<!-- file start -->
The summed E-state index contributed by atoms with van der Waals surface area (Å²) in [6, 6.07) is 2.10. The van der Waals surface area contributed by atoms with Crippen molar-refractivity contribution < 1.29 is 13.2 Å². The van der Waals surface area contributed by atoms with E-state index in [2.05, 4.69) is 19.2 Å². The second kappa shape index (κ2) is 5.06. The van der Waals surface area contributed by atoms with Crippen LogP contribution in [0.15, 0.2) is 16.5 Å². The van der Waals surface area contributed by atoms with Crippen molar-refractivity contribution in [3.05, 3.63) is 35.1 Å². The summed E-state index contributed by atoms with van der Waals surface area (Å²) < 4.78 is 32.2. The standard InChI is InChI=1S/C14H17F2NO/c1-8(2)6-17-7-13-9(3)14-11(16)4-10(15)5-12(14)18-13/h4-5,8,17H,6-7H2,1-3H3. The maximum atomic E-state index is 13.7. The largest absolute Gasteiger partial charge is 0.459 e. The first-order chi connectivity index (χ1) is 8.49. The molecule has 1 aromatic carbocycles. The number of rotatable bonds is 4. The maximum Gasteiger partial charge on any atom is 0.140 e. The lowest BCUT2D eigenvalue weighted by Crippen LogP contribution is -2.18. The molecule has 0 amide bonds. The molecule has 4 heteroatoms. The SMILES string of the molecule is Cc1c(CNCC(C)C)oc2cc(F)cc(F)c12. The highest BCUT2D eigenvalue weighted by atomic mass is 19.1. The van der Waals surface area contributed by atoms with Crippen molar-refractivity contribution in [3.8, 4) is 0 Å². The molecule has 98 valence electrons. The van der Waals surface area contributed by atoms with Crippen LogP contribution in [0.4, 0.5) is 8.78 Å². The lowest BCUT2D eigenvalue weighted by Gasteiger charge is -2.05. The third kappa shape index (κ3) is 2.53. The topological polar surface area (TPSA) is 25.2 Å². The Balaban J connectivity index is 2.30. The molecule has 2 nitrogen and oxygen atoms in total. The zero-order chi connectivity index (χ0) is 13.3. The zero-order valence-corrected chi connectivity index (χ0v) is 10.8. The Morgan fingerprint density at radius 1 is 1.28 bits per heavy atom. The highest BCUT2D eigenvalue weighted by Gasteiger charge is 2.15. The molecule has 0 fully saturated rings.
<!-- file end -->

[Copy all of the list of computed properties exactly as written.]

The summed E-state index contributed by atoms with van der Waals surface area (Å²) in [6, 6.07) is 2.10. The van der Waals surface area contributed by atoms with Crippen molar-refractivity contribution < 1.29 is 13.2 Å². The van der Waals surface area contributed by atoms with E-state index in [2.05, 4.69) is 19.2 Å². The second kappa shape index (κ2) is 5.06. The van der Waals surface area contributed by atoms with Crippen LogP contribution in [0.15, 0.2) is 16.5 Å². The van der Waals surface area contributed by atoms with Crippen molar-refractivity contribution in [3.05, 3.63) is 35.1 Å². The summed E-state index contributed by atoms with van der Waals surface area (Å²) < 4.78 is 32.2. The standard InChI is InChI=1S/C14H17F2NO/c1-8(2)6-17-7-13-9(3)14-11(16)4-10(15)5-12(14)18-13/h4-5,8,17H,6-7H2,1-3H3. The maximum atomic E-state index is 13.7. The largest absolute Gasteiger partial charge is 0.459 e. The first-order chi connectivity index (χ1) is 8.49. The molecule has 1 aromatic carbocycles. The number of rotatable bonds is 4. The maximum Gasteiger partial charge on any atom is 0.140 e. The lowest BCUT2D eigenvalue weighted by Crippen LogP contribution is -2.18. The molecule has 0 amide bonds. The molecule has 4 heteroatoms. The SMILES string of the molecule is Cc1c(CNCC(C)C)oc2cc(F)cc(F)c12. The highest BCUT2D eigenvalue weighted by atomic mass is 19.1. The van der Waals surface area contributed by atoms with Crippen molar-refractivity contribution in [3.8, 4) is 0 Å². The molecule has 98 valence electrons. The van der Waals surface area contributed by atoms with Crippen LogP contribution in [0.4, 0.5) is 8.78 Å². The lowest BCUT2D eigenvalue weighted by Gasteiger charge is -2.05. The third kappa shape index (κ3) is 2.53. The topological polar surface area (TPSA) is 25.2 Å². The Balaban J connectivity index is 2.30. The molecule has 2 nitrogen and oxygen atoms in total. The zero-order chi connectivity index (χ0) is 13.3. The zero-order valence-corrected chi connectivity index (χ0v) is 10.8. The Morgan fingerprint density at radius 1 is 1.28 bits per heavy atom. The highest BCUT2D eigenvalue weighted by Gasteiger charge is 2.15. The molecule has 0 fully saturated rings.